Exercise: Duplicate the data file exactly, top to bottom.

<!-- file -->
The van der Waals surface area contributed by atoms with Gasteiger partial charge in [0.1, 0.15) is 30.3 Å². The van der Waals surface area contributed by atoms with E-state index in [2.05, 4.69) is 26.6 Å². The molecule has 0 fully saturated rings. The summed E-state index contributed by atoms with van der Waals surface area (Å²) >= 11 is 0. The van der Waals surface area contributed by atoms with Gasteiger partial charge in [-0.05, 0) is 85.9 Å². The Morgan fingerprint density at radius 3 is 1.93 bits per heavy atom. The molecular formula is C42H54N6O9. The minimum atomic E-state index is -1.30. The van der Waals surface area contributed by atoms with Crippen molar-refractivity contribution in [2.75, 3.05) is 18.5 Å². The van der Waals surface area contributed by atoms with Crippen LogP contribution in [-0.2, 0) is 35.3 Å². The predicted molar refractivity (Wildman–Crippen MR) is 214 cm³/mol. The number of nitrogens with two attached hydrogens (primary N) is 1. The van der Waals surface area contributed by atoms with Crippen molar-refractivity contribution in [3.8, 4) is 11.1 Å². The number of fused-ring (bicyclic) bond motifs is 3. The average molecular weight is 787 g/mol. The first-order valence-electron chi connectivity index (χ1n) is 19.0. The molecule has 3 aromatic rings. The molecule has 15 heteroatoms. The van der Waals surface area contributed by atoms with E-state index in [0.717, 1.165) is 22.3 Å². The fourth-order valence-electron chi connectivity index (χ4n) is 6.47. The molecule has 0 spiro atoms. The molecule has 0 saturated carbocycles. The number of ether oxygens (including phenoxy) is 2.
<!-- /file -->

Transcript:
The van der Waals surface area contributed by atoms with Gasteiger partial charge in [0.1, 0.15) is 30.3 Å². The van der Waals surface area contributed by atoms with E-state index in [2.05, 4.69) is 26.6 Å². The molecule has 0 fully saturated rings. The summed E-state index contributed by atoms with van der Waals surface area (Å²) >= 11 is 0. The van der Waals surface area contributed by atoms with Gasteiger partial charge in [-0.05, 0) is 85.9 Å². The Morgan fingerprint density at radius 3 is 1.93 bits per heavy atom. The molecular formula is C42H54N6O9. The minimum atomic E-state index is -1.30. The van der Waals surface area contributed by atoms with Crippen molar-refractivity contribution in [2.75, 3.05) is 18.5 Å². The van der Waals surface area contributed by atoms with Crippen LogP contribution in [-0.2, 0) is 35.3 Å². The predicted molar refractivity (Wildman–Crippen MR) is 214 cm³/mol. The number of nitrogens with two attached hydrogens (primary N) is 1. The van der Waals surface area contributed by atoms with Crippen molar-refractivity contribution in [3.8, 4) is 11.1 Å². The number of fused-ring (bicyclic) bond motifs is 3. The average molecular weight is 787 g/mol. The first-order valence-electron chi connectivity index (χ1n) is 19.0. The molecule has 3 aromatic rings. The molecule has 15 heteroatoms. The van der Waals surface area contributed by atoms with E-state index in [0.717, 1.165) is 22.3 Å². The fourth-order valence-electron chi connectivity index (χ4n) is 6.47. The molecule has 0 spiro atoms. The molecule has 0 saturated carbocycles. The number of ether oxygens (including phenoxy) is 2.